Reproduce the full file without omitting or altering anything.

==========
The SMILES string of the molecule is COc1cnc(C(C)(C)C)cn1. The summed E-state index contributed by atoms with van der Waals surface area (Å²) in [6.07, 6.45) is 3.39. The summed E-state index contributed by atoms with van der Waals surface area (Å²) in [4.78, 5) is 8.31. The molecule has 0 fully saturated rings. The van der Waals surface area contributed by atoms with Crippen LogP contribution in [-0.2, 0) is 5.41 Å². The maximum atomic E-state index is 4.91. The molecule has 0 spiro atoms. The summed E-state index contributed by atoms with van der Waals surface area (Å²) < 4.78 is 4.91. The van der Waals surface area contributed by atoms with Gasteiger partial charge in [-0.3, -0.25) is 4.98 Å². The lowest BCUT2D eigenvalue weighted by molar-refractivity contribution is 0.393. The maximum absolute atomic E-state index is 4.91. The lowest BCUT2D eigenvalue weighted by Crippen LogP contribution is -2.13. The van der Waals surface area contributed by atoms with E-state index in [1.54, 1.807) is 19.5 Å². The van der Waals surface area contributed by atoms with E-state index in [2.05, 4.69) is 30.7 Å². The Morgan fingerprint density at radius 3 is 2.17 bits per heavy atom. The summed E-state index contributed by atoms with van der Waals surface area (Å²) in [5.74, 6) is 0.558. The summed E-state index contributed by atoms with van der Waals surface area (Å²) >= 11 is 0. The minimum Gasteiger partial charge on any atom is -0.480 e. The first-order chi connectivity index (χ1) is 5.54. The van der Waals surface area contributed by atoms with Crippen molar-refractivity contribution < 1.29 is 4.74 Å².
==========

The SMILES string of the molecule is COc1cnc(C(C)(C)C)cn1. The summed E-state index contributed by atoms with van der Waals surface area (Å²) in [6.07, 6.45) is 3.39. The summed E-state index contributed by atoms with van der Waals surface area (Å²) in [4.78, 5) is 8.31. The molecule has 0 fully saturated rings. The van der Waals surface area contributed by atoms with Crippen LogP contribution in [-0.2, 0) is 5.41 Å². The maximum atomic E-state index is 4.91. The molecule has 0 spiro atoms. The summed E-state index contributed by atoms with van der Waals surface area (Å²) < 4.78 is 4.91. The van der Waals surface area contributed by atoms with Gasteiger partial charge in [-0.3, -0.25) is 4.98 Å². The lowest BCUT2D eigenvalue weighted by molar-refractivity contribution is 0.393. The maximum absolute atomic E-state index is 4.91. The lowest BCUT2D eigenvalue weighted by Crippen LogP contribution is -2.13. The van der Waals surface area contributed by atoms with E-state index in [1.54, 1.807) is 19.5 Å². The van der Waals surface area contributed by atoms with E-state index in [2.05, 4.69) is 30.7 Å². The Morgan fingerprint density at radius 3 is 2.17 bits per heavy atom. The summed E-state index contributed by atoms with van der Waals surface area (Å²) in [5.74, 6) is 0.558. The summed E-state index contributed by atoms with van der Waals surface area (Å²) >= 11 is 0. The minimum Gasteiger partial charge on any atom is -0.480 e. The first-order chi connectivity index (χ1) is 5.54. The van der Waals surface area contributed by atoms with Crippen molar-refractivity contribution < 1.29 is 4.74 Å².